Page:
Obviously, the Civil War created a massive political divide within the United States, and when the Union emerged victorious, it did so under a Republican banner—which meant that the Republicans won almost every presidential election for a generation. The lone Democrat elected to the presidency, Grover Cleveland, won in 1888 and 1896, making him the only president to serve non-consecutive terms. But, for all intents and purposes, the Republicans had a stranglehold on the federal government. Once the memories of the Civil War faded, it became possible for a Democrat to run for national office without being accused of supporting the rebellion—but when Woodrow Wilson won the office in 1912, it was largely due to a schism within the Republican Party.
Theodore Roosevelt assumed the presidency in 1901, after William McKinley’s assassination. In 1908, he chose not to run for reelection, and instead promoted the campaign of his chosen successor, William Howard Taft. But, in 1912 Roosevelt decided he wanted to take the office back—and when Taft refused to stand aside, Roosevelt chose to run as a third-party candidate (under the oddly-named Bull Moose Party masthead). This decision all but handed the election to Wilson, who served two terms as a southern Democrat.
The Republicans returned to the office from 1921-1933, but having Herbert Hoover in office for the commencement of the Great Depression all but doomed the party for nearly two decades. Franklin Delano Roosevelt was elected four times, and when he died in 1945, Harry S. Truman took up where he left off, including winning a close reelection in 1948. The 1952 election brought Dwight Eisenhower to the office, and it seemed that some of the back-and-forth regularity of national elections came with him. From the time of Eisenhower’s election until today, neither party has managed to hold the presidency for more than a twelve year stretch.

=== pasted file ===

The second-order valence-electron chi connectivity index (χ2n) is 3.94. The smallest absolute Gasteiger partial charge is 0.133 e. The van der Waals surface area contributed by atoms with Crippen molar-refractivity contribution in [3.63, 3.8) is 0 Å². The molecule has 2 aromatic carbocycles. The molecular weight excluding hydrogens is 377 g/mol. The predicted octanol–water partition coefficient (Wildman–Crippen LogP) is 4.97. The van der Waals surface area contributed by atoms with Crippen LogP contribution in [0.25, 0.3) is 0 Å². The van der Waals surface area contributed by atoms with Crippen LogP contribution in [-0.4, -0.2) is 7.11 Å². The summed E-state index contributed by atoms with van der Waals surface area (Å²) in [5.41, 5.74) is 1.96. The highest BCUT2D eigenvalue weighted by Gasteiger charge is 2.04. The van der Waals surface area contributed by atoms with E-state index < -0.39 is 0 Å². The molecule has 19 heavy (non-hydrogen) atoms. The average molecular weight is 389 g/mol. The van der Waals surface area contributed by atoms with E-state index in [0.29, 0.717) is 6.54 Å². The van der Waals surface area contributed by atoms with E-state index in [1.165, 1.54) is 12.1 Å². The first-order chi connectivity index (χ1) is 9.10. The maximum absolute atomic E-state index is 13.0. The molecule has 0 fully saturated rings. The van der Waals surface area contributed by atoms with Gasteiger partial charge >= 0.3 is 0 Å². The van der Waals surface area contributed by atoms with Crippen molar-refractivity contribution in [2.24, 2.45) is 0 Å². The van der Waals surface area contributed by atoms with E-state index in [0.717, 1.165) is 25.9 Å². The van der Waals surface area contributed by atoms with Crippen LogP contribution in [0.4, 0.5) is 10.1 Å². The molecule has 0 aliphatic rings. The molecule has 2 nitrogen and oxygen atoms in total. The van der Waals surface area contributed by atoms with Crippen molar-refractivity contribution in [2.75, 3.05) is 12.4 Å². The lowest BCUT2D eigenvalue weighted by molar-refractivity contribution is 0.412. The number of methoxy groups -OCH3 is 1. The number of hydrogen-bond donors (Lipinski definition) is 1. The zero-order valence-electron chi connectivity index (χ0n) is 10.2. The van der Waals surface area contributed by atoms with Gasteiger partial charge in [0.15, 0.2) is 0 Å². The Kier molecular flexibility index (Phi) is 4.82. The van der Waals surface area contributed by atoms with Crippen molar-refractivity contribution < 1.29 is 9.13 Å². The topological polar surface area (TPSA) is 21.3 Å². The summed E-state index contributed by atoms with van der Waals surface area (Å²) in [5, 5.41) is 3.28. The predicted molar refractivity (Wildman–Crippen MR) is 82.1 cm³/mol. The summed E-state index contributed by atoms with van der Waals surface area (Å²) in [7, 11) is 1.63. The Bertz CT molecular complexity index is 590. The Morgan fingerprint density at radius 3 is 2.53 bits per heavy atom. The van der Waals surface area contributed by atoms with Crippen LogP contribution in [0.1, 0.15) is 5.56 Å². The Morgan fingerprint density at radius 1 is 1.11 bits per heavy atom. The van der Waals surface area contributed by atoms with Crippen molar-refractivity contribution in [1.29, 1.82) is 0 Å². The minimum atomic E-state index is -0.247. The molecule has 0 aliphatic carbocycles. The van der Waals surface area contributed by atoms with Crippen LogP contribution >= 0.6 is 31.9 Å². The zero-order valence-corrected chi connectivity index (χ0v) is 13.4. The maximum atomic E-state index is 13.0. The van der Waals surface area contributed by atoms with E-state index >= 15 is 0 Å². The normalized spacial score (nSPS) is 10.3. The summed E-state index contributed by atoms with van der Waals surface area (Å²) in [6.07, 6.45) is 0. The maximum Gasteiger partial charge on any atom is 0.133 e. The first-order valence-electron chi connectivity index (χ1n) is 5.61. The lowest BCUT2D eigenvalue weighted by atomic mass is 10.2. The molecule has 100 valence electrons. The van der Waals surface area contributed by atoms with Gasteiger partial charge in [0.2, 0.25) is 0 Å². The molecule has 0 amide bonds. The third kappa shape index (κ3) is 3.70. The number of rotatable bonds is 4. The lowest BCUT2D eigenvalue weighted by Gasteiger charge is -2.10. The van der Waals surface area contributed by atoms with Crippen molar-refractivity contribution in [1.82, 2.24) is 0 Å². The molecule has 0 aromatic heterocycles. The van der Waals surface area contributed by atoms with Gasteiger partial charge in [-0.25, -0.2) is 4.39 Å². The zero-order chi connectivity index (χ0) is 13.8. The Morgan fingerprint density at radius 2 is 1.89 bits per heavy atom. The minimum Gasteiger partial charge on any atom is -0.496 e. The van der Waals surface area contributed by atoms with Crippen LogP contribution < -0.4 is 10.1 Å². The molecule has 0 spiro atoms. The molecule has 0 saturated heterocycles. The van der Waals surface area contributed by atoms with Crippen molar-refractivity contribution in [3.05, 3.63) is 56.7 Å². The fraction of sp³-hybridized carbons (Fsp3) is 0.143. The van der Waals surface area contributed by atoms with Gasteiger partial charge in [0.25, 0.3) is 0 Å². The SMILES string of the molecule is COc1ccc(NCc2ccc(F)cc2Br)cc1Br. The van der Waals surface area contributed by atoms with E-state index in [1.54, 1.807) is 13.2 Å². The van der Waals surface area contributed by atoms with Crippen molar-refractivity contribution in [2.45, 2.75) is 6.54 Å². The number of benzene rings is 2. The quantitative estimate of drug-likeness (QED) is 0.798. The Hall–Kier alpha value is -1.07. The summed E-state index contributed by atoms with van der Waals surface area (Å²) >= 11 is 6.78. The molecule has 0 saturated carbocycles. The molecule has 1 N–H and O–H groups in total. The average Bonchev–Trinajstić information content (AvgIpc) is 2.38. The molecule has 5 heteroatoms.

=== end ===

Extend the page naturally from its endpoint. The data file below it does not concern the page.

Why does this rapid-fire run through presidential elections matter today? Because it demonstrates a few fundamental truths about American politics, particularly at the national level. First, the American system has always had, at most, two major political parties. And, if one party managed to take credit for a major improvement in the national atmosphere (or blame the other party for something terrible), periods of single-party rule have been fairly common. Second, it is possible for new political parties to emerge, but they effectively need to be taking the place of an existing political party—and to do so, they tend to need a massive crisis and a bungled response to serve as the catalyst for the destruction of one of the existing parties. Third, Washington was right—both political parties tend to put self-preservation at the top of their list of priorities. Each of the major political parties has an acute awareness of the demise of predecessors—and no party has made the same missteps as a defunct one.
Thus, if any would-be national political party hopes to challenge for the office of the presidency (or for long-term viability even in state-level offices), it needs to have the opening created by the destruction of an existing party. Such a destruction creates a vacuum, with disaffected members looking for a new organization that might suit their preferences. That is not to suggest that third-party politicians should be hoping for a crisis, nor should they attempt to manufacture one—but it does mean that they would do well to monitor the internal schisms within the existing parties, and be prepared to court their membership if a collapse occurs.